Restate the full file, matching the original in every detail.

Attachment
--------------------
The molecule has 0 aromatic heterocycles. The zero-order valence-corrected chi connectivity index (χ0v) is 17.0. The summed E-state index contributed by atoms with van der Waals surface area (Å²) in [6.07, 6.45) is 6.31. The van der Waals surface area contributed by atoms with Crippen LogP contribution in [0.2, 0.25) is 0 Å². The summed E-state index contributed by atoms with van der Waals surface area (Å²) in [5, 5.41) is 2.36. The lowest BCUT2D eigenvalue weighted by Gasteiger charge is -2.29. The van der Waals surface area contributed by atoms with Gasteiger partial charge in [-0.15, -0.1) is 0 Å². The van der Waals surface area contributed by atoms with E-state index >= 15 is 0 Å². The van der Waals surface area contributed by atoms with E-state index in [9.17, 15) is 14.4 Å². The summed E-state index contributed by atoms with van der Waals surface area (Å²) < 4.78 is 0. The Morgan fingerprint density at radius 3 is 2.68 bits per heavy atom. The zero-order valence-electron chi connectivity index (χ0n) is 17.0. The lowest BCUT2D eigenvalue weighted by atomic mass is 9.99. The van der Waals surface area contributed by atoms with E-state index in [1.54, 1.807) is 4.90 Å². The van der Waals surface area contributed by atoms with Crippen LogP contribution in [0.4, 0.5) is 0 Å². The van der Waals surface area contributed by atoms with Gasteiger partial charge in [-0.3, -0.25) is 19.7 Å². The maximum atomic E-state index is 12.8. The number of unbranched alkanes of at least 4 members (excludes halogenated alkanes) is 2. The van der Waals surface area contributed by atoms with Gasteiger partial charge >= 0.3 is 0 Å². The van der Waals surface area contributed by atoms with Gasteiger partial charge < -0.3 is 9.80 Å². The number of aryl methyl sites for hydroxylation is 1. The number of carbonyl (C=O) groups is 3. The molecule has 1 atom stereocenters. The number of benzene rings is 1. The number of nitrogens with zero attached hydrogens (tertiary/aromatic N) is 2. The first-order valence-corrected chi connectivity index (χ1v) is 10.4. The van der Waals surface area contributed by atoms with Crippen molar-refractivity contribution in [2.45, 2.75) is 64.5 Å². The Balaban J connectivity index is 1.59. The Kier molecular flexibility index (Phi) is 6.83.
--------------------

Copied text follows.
The molecule has 0 aromatic heterocycles. The zero-order valence-corrected chi connectivity index (χ0v) is 17.0. The summed E-state index contributed by atoms with van der Waals surface area (Å²) in [6.07, 6.45) is 6.31. The van der Waals surface area contributed by atoms with Crippen LogP contribution in [0.2, 0.25) is 0 Å². The summed E-state index contributed by atoms with van der Waals surface area (Å²) in [5, 5.41) is 2.36. The lowest BCUT2D eigenvalue weighted by Gasteiger charge is -2.29. The van der Waals surface area contributed by atoms with Gasteiger partial charge in [-0.15, -0.1) is 0 Å². The van der Waals surface area contributed by atoms with E-state index >= 15 is 0 Å². The van der Waals surface area contributed by atoms with E-state index in [9.17, 15) is 14.4 Å². The summed E-state index contributed by atoms with van der Waals surface area (Å²) < 4.78 is 0. The Morgan fingerprint density at radius 3 is 2.68 bits per heavy atom. The zero-order valence-electron chi connectivity index (χ0n) is 17.0. The lowest BCUT2D eigenvalue weighted by atomic mass is 9.99. The van der Waals surface area contributed by atoms with E-state index in [1.54, 1.807) is 4.90 Å². The van der Waals surface area contributed by atoms with Crippen LogP contribution in [0.4, 0.5) is 0 Å². The van der Waals surface area contributed by atoms with Gasteiger partial charge in [-0.3, -0.25) is 19.7 Å². The maximum atomic E-state index is 12.8. The number of unbranched alkanes of at least 4 members (excludes halogenated alkanes) is 2. The van der Waals surface area contributed by atoms with Gasteiger partial charge >= 0.3 is 0 Å². The van der Waals surface area contributed by atoms with Gasteiger partial charge < -0.3 is 9.80 Å². The number of aryl methyl sites for hydroxylation is 1. The number of carbonyl (C=O) groups is 3. The molecule has 1 atom stereocenters. The number of benzene rings is 1. The number of nitrogens with zero attached hydrogens (tertiary/aromatic N) is 2. The first-order valence-corrected chi connectivity index (χ1v) is 10.4. The van der Waals surface area contributed by atoms with Crippen molar-refractivity contribution in [2.45, 2.75) is 64.5 Å². The Balaban J connectivity index is 1.59. The Kier molecular flexibility index (Phi) is 6.83.